In actuality, there is no color. There is just pure information traveling at millions of bits a second.

I am electrical, and so are you. Our body sends currents, fires off neurons, travels up the brain stem, snakes up the spine, and all in all works as a marvelously programmed up-to-date machine.

The only difference is a part of my body will speak in zeros and ones. I will become a cyborg, unable to withstand heavy magnetic fields, but able to hear far much more than I have ever imagined. Yes, magnets will stick to my head. Yes, I can hear you but maybe I still won't understand what you're saying ever, still. Is it still worth it? I hope so.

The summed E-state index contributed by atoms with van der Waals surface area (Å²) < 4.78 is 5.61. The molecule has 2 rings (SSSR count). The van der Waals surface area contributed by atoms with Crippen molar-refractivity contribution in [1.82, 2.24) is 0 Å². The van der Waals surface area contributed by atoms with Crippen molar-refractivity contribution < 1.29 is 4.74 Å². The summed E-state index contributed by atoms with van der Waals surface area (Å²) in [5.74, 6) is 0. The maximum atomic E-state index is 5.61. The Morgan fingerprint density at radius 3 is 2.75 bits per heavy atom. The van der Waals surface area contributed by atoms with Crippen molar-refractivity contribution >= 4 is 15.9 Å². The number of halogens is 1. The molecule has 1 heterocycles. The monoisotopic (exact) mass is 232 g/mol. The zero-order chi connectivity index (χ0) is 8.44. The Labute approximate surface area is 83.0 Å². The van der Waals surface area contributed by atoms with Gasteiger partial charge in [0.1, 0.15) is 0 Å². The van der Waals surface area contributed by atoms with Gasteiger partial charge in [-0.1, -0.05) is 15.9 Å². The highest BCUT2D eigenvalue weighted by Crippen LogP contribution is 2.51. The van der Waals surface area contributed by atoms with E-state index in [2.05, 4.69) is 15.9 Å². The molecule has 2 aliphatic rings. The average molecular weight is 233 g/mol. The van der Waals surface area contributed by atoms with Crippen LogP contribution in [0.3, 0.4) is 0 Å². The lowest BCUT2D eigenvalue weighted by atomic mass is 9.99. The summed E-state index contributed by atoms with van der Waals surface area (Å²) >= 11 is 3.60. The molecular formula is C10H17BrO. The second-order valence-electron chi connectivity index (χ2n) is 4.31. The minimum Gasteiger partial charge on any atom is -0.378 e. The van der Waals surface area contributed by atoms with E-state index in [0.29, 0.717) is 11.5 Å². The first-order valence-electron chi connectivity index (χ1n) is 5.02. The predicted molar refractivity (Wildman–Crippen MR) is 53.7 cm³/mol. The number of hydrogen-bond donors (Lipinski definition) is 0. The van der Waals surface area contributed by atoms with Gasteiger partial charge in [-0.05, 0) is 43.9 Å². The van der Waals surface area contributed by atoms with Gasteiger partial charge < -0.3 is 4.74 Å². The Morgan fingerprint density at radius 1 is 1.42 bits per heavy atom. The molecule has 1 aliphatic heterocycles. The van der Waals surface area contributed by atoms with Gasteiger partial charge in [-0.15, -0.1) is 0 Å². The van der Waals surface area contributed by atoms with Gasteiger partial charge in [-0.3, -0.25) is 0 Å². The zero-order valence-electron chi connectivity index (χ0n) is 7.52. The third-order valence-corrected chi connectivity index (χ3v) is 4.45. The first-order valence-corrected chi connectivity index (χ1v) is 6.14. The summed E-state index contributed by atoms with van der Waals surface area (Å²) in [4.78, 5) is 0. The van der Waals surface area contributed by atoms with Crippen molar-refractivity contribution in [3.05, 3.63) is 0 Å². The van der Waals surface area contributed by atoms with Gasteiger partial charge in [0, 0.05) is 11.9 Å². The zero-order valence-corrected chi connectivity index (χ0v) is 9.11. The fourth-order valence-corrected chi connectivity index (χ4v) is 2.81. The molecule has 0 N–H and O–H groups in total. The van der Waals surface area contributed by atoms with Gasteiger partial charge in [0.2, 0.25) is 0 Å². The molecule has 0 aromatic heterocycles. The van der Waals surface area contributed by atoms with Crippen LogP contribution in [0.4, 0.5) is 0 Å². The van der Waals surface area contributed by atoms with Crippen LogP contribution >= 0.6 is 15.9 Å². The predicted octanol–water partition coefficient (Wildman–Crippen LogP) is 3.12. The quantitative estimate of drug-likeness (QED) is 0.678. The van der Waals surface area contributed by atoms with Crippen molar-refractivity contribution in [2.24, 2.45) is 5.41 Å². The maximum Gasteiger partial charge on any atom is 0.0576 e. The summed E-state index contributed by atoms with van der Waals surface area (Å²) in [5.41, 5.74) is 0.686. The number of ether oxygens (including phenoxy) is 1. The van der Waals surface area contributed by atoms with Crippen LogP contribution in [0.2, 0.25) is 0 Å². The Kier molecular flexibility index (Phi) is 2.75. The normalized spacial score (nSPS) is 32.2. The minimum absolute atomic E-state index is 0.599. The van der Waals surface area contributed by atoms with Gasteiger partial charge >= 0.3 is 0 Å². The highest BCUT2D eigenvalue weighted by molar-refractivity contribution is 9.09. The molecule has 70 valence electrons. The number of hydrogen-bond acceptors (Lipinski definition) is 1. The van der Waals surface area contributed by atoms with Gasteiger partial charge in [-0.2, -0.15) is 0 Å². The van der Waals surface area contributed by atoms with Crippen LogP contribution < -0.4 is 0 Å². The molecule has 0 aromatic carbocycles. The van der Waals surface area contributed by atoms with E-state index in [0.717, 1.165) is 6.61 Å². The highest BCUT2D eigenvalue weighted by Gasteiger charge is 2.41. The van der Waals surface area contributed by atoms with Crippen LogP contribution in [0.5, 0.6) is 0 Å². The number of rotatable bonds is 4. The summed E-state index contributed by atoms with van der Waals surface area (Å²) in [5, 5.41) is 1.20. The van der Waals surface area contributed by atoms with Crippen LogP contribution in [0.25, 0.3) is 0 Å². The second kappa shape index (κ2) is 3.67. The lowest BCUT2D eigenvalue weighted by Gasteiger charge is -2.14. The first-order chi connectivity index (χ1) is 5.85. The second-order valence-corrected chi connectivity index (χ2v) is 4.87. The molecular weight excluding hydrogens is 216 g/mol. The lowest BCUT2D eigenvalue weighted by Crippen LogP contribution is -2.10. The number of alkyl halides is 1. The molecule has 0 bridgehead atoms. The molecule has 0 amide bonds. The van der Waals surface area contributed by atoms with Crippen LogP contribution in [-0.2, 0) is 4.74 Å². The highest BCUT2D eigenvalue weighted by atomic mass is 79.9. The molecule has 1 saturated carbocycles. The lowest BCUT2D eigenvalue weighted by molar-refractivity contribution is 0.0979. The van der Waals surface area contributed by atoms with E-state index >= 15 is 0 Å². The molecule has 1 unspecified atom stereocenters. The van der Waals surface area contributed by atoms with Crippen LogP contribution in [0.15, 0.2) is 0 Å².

I have always been a lover of sci-fi and an appreciator of robots. Now I get the chance to become part-machine.


Tom Hannon said...

When I was myself going through the CI candidacy process last summer I read much about the infamous word “cyborg” and the controversy it has caused within the deaf community, and read no clearer summary than how Mike Chorost describes “it” in his book “Rebuilt: How Becoming Part Computer Make Me More Human.” Not being a young man and after losing my hearing just about suddenly, I felt it my right to use whatever word I chose to describe me; a man with a computer in & on his head! After much thought I have long referred to myself as a CI-BORG, a play on both words! You can find me over on the Hearing Journey if you look hard!

: TOM : DEAF 10.10.2006 : CI-BORG 09.13.2007 : BOOT UP 09.26.2006 :

David said...

I loved this post and encourage you to continue to delve into your journey and document it for others. I became implanted last month and activated 3 weeks ago.
Tom's Ci-Borg is a description that I use with his blessing.
Continued success in your journey!
Nice writing!